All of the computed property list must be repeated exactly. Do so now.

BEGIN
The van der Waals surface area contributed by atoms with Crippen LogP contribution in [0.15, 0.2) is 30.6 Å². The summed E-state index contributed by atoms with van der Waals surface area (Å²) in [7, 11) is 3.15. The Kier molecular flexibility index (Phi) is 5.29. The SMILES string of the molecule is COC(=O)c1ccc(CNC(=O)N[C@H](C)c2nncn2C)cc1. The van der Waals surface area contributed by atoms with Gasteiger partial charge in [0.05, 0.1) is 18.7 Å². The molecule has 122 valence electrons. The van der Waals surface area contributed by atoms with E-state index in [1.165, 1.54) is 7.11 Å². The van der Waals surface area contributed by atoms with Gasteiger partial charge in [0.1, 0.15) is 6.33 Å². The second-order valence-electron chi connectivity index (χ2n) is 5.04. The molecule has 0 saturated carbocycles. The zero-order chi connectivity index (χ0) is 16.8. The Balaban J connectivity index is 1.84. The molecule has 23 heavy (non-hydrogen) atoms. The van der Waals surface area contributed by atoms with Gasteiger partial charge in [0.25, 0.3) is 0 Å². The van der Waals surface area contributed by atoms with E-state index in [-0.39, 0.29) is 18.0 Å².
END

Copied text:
The van der Waals surface area contributed by atoms with Crippen LogP contribution in [0.15, 0.2) is 30.6 Å². The summed E-state index contributed by atoms with van der Waals surface area (Å²) in [7, 11) is 3.15. The Kier molecular flexibility index (Phi) is 5.29. The SMILES string of the molecule is COC(=O)c1ccc(CNC(=O)N[C@H](C)c2nncn2C)cc1. The van der Waals surface area contributed by atoms with Gasteiger partial charge in [0.05, 0.1) is 18.7 Å². The molecule has 122 valence electrons. The van der Waals surface area contributed by atoms with E-state index in [1.165, 1.54) is 7.11 Å². The van der Waals surface area contributed by atoms with Gasteiger partial charge in [0.1, 0.15) is 6.33 Å². The second-order valence-electron chi connectivity index (χ2n) is 5.04. The molecule has 0 saturated carbocycles. The zero-order chi connectivity index (χ0) is 16.8. The Balaban J connectivity index is 1.84. The molecule has 23 heavy (non-hydrogen) atoms. The van der Waals surface area contributed by atoms with Gasteiger partial charge in [0.25, 0.3) is 0 Å². The van der Waals surface area contributed by atoms with E-state index in [-0.39, 0.29) is 18.0 Å².